I know, I know, it’s not as if green cleaning is a new concept. Lots of people are doing it and many companies are producing great and nature-based cleaners for those of us on the crunchier end of the spectrum. But there are also many companies cashing in by “greenwashing” many of their existing products to make us think they’re better for both you and the environment, even when they’re not. And there are many more companies who simply aren’t doing anything because what they make works and sells, no matter the effects on a person’s health. So let’s talk about why we should go green to begin with.
Back in 1976 (so long ago, right?) the “Toxic Substances Control Act” (TSCA) was passed, giving the Environmental Protection Agency (EPA) the authority to require reporting, record-keeping and testing requirements, and restrictions relating to chemical substances and/or mixtures. Long story short, it regulated the introduction management of new and already existing chemicals. Certain substances were generally excluded from TSCA, including food, drugs, cosmetics and pesticides, which are regulated by the Food and Drug Administration (FDA). This is why the FDA is not, per se, in charge of regulating cleaning products and/or what goes in them and why the “Food, Drug, and Cosmetic Act” doesn’t include cleaners (because those items are not meant to be ingested, such as food, drinks and drugs- or cosmetics put on the skin, of which the FDA also has oversight). The fact that ingredients (chemicals) that have contact with our skin still make it into our bodies is, apparently, beside the point.
The TSCA was a flawed act, though, and according to the Environmental Defense Fund, allowed tens of thousands of chemicals to remain on the market without proof of safety, and allowed new chemicals to be introduced without manufacturers first testing or proving they weren’t harmful. You may be thinking, as I was, that it sounds like a crazy system. “You mean, a manufacturer could put any new chemical they wanted in a product WITHOUT proving it woulnd’t cause harm??” And herein lies the rub... the government had to have evidence that a chemical was dangerous, or posed a health risk, BEFORE it could require testing. Let that sink in for just a minute.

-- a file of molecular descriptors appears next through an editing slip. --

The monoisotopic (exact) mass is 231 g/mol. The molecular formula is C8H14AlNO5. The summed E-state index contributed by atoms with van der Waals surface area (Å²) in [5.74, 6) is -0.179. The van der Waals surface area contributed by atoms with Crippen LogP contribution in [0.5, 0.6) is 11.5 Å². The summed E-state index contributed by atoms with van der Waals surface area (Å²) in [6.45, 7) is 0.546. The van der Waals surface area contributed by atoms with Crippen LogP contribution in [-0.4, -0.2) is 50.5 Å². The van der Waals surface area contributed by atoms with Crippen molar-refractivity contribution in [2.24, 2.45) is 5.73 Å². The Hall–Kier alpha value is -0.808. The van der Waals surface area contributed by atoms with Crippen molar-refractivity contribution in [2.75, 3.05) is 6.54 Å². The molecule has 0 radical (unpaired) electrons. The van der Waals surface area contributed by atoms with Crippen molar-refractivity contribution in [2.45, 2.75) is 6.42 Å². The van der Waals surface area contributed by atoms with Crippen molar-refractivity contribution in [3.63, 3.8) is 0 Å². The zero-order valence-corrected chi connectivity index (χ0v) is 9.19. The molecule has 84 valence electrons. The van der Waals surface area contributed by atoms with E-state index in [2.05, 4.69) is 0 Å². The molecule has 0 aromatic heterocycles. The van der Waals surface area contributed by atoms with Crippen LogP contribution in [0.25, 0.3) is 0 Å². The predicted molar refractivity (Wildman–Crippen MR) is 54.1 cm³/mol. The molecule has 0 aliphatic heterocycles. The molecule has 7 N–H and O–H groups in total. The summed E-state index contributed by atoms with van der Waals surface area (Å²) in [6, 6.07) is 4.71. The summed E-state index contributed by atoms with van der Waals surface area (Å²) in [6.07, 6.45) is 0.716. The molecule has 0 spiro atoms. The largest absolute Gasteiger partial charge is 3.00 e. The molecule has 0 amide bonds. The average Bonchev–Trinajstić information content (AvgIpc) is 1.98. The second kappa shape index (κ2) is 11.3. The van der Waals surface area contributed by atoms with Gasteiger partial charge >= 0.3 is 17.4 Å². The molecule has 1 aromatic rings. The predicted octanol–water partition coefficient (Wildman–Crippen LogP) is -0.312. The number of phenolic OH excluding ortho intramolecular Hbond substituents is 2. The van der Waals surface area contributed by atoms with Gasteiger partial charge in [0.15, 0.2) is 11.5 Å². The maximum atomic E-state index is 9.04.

OK, let’s get back to companies being able to put virtually any chemical they wanted in a cleaning product. The reason that was so, was because the government gave manufacturers a wide berth when it came to their products (chemicals) and their ability to claim the ingredients therein as trade secrets. This made the information inaccessible to the public (including medical professionals who may want to determine levels of safety for those ingredients/products). Manufacturers are only required to list chemicals that are of known concern, or active ingredients in a product. I know you may be thinking, “It’s OK, right? If they list the chemicals of known concern, then we just avoid those chemicals.” Well, hold on there, friend. Remember... the government couldn’t require testing on a chemical until they had proof it was of concern, so even though there are chemicals out there that we know to be dangerous, the companies aren’t required to test them. Are you seeing this catch 22?
You may be thinking that a lot has changed since 1976. Indeed, it has. In 1976 a postage stamp cost $.13. Bread was $.30, milk was $1.42, gas was $.59 a gallon and the average cost of a car was just $4,100. And if you were to buy a house back in 1976? It would cost you, on average, about $54,700. Yes, a lot has changed. Including this, we have been exposed, mostly unwittingly, to a cocktail of chemicals that most of us have never heard of, and they’re hurting us. And it’s not just us, you the reader and me, the writer. In 2004, the Environmental Working Group (EWG) tested the umbilical cord blood of 10 babies born in U.S. hospitals and found a total of 287 chemicals, and an average of 200 chemical per child! Let’s be clear about this point, the chemicals were found in the babies’ cord blood. They were exposed to toxic chemicals in utero!